Alex Pollak has held the view that Tesla is a quality car maker, not simply a disruptor, for many years, and its market value now exceeds General Motors and Ford combined. Tesla sold only 367,000 cars last year, compared with Mercedes at 2.3 million. Alex explains why traditional businesses are not facing a simply cyclical downturn but a profound structural change.

We recently explained why geared funds had dominated league tables for 2019, and Recep Peker shows current demand for another form of leverage, margin lending.

While there are strong views on whether the super guarantee rate should increase from 9.5% to the legislated 12%, Geoff Warren goes a step further and outlines who does not benefit from the current level of compulsory saving. Little wonder his paper was unpopular with super funds.

In his popular monthly column, Jonathan Rochford trawls global sources for irreverent and controversial media stories that you probably missed. I'm always amazed by what he finds.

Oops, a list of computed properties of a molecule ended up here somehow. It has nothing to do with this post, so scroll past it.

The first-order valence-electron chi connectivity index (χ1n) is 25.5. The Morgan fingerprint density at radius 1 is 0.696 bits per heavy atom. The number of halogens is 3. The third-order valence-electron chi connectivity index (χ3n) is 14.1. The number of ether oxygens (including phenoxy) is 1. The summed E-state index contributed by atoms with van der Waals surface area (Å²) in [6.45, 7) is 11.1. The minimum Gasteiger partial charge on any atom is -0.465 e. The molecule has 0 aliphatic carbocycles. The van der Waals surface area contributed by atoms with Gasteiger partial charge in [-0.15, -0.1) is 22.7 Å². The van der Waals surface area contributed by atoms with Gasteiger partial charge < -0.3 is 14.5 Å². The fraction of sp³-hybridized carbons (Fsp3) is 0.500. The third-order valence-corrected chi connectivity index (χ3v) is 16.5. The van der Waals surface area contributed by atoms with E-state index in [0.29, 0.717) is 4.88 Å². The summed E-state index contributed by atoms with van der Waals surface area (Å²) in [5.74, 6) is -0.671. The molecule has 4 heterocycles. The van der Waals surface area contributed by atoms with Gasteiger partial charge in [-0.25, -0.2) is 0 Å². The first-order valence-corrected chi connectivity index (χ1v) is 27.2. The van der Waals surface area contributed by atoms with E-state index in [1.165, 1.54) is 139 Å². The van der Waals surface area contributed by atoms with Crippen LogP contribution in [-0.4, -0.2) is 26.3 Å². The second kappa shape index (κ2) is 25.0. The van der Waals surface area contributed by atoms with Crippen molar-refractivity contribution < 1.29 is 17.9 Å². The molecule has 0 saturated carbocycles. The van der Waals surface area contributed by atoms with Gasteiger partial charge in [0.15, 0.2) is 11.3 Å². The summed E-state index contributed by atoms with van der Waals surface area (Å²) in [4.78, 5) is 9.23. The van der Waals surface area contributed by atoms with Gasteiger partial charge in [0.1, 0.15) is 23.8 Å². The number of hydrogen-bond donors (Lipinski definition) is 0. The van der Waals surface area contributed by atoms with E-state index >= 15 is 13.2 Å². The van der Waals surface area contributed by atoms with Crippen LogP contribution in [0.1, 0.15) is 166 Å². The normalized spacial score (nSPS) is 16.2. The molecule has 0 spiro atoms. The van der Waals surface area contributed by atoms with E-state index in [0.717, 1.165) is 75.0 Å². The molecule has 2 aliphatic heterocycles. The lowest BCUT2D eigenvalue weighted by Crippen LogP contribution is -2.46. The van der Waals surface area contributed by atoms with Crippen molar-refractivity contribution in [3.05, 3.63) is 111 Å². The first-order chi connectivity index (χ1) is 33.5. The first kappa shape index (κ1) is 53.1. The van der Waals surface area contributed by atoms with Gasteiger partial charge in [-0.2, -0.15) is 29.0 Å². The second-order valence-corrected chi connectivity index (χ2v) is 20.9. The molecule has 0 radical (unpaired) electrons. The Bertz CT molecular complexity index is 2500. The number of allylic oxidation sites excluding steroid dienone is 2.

This week's White Paper from AMP Capital's Shane Oliver shows five charts to watch on the global economy and markets. It's a quick snapshot on what Shane considers important.


Graham Hand, Managing Editor

For a PDF version of this week’s newsletter articles, click here.



Leave a Comment:


Most viewed in recent weeks

Stop treating the family home as a retirement sacred cow

The way home ownership relates to retirement income is rated a 'D', as in Distortion, Decumulation and Denial. For many, their home is their largest asset but it's least likely to be used for retirement income.

Two strong themes and companies that will benefit

There are reasons to believe inflation will stay under control, and although we may see a slowing in the global economy, two companies should benefit from the themes of 'Stable Compounders' and 'Structural Winners'.

Welcome to Firstlinks Edition 433 with weekend update

There’s this story about a group of US Air Force generals in World War II who try to figure out ways to protect fighter bombers (and their crew) by examining the location of bullet holes on returning planes. Mapping the location of these holes, the generals quickly come to the conclusion that the areas with the most holes should be prioritised for additional armour.

  • 11 November 2021

Reducing the $5,300 upfront cost of financial advice